Naturally this proposal, which can be read and discussed on the you@etv virtual platform can not provide answers to all the questions opening up. Neither can I, to be honest with you — I don’t even know all the questions which have to be asked and answered. But I believe in the truth of the following words by Sir Arthur Charles Clarke: “The only way to discover the limits of the possible is to go beyond them into the impossible.�?

It may seem impossible today to think of a reliable and adequate set of quality standards and a just and open system of quality assessment in non-formal education. But the day will come when we know better.

Reference: Clarke, Arthur Charles (1962): Profiles of the Future: An Inquiry into the Limits of the Possible.

Also published as a print article in Coyote Magazin 10.





6 responses to “Myth or Mystery?”

  1. Chris Armbruster Avatar
    Chris Armbruster

    One should never let the schooling interfere with one’s education — I can’t remember who said this, but I have found it to be true for learning languages. Rather than just comment, I would like to extend the argument. As far as I am aware, language learning technologies and methods have changed dramatically over the past two decades to better match with learners’ needs. But all of this has happened outside of schooling. Whenever I attend a language course at a university, be it a philology faculty, a modern language department or even a language centre set up for the express purposes of foreign/second language acquisition, I run into the same old unimaginative and sub-optimal teaching and methods. I write in English and German. All other languages I want for person-to-person communicative purposes, i.e. listening and speaking first, then maybe some reading. Be it Polish, Russian or Italian, I found that the classroom would not do, I had to do it myself, informally. And that was the right choice, because it was faster and more fun too. Thankfully, all kinds of advanced self-study courses are available now and then one can proceed to set up a language tandem or just go out and meet people. It works, so three cheers for nonformality!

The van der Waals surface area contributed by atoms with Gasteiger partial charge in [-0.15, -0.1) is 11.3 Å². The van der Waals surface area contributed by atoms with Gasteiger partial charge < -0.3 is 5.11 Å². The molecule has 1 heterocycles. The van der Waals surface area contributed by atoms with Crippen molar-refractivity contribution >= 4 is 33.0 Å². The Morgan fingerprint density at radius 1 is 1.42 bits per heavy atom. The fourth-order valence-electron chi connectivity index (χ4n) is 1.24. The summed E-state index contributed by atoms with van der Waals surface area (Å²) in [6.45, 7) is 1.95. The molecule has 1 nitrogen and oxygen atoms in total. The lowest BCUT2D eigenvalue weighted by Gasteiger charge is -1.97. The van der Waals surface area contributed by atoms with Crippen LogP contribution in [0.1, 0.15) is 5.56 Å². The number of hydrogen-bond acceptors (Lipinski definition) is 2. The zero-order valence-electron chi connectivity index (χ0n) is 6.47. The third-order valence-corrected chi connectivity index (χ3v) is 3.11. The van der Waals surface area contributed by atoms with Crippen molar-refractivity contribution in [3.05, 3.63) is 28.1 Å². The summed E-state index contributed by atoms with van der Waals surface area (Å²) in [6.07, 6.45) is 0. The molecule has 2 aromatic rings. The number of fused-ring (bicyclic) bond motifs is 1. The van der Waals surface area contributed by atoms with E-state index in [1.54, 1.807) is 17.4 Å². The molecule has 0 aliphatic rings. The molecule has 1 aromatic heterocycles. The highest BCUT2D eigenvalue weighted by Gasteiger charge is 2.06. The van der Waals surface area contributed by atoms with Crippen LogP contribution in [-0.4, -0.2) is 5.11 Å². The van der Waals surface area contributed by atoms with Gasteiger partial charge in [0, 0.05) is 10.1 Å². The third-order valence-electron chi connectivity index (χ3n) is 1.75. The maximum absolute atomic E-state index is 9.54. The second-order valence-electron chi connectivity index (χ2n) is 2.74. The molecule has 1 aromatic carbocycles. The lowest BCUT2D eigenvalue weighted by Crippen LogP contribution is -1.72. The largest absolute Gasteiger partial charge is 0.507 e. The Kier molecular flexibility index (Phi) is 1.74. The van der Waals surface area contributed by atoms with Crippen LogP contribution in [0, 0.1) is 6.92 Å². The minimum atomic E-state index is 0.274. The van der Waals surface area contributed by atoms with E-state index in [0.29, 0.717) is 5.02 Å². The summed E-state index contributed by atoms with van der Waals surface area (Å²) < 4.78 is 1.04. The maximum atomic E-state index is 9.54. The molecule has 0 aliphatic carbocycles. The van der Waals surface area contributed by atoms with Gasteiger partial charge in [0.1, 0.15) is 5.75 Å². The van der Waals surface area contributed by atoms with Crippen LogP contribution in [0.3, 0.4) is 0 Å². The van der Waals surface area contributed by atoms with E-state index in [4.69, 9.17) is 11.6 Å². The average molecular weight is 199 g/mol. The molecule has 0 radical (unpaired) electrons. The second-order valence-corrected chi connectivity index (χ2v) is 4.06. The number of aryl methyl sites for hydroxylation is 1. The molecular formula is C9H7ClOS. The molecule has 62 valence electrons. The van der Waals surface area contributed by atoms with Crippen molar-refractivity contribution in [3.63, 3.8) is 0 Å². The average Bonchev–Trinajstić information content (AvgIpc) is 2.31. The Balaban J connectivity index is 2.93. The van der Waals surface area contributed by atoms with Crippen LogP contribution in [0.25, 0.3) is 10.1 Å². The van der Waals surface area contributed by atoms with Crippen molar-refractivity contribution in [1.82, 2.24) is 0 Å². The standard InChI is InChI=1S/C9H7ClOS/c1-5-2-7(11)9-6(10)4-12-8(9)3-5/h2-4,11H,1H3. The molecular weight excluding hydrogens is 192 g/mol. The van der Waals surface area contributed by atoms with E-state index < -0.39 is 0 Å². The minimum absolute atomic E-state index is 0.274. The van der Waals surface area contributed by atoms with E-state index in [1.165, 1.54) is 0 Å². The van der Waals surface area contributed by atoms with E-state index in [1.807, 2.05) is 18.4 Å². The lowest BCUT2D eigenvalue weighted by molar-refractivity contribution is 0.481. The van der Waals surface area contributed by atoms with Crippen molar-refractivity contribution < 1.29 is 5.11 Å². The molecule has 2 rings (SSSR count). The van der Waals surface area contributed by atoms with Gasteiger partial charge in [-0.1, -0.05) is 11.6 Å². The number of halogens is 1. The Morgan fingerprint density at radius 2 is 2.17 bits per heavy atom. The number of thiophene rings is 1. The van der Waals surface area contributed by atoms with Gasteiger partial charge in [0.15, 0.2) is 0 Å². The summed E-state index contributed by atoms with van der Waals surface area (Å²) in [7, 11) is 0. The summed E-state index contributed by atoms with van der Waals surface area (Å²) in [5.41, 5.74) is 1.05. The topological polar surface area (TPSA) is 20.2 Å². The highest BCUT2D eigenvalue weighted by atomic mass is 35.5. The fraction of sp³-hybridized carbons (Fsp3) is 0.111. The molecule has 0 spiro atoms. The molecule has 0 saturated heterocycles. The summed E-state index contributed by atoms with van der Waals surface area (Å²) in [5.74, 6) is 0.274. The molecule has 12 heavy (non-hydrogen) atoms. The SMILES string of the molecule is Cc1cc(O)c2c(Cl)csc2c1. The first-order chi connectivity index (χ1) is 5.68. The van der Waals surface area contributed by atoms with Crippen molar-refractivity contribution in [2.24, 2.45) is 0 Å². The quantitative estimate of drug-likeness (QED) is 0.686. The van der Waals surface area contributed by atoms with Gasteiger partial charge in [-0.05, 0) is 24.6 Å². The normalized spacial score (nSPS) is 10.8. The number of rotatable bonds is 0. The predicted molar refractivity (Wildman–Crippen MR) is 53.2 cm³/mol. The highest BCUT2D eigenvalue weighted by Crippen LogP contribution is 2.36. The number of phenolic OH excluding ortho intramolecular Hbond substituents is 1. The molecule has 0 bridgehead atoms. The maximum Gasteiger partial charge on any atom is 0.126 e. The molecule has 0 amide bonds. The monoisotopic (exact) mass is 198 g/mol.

2. Andreas Karsten Avatar
    Andreas Karsten

    “Don’t let schooling interfere with your education”

    It’s a quote by Mark Twain, and there are a number of different linguistic versions flying around: Wikipedia uses “Never let school interfere with your education”, for example.

    Thanks for your cheers, Chris! I agree with your argument that formal education very often uses teaching techniques proven to be inefficient, not seldomly even iniquitous.

    Isn’t it ironic that parts of the research on learning is happening in formal education institutions?

    On the other hand there also are areas in which formal education is way ahead of the non-formal sphere. What I am aware of most at the moment is the whole area of information technology – what I have seen and read about its usage in the classroom is absolutely exciting and imaginative!

  3. mark taylor Avatar
    mark taylor

    So, please tell us what made you most excited about IT in the classroom! Be very interested to hear!

  4. Andreas Karsten Avatar
    Andreas Karsten

    Hi Mark, the day when I wrote this comment I had stumbled upon a story by Will Richardson on Weblogg-ed, describing one example of language teaching using IT. Many more stories like this, of course, but I think it gives a good picture, and the Weblogg-ed blog is a good starting point to explore. So here you go: Students producing Content for real audiences!

  5. Andreas Karsten Avatar

    Tine chimes in with some thoughts on quality of youth work and youth training over at his blog.

  6. Pedro Avatar

    Hi there,

    Just would like to express what for me itas a big flaw: The social “elitism” of the Youth Work.
    i would say theres a lot of elitism, in the way that the empowerment of youngsters is one of the big aims. Also it should be a “raiser” of citizens for Europe, and for the World.
    But… I see a lot youngsters, and youth with good lifes, missusing funds, and doing a lot of things, but actually doing nothing, besides talkng and, and talking, and doing their work in bubbles (meaning that, the outcomes (if there is any) stay within.
    I ight be seing things from a too “pink and fluffy” perspective but… where are the oppurtunities, for youngsters with less oppurtunities, youngsters who would really need some non formal education, because the one they get, is not really existing, leaving then many times alone in their thoughts and decisions.
    Maybe I have a wrong perspective of youth work. Or I’m Utopic.
    Enjoy your lifes.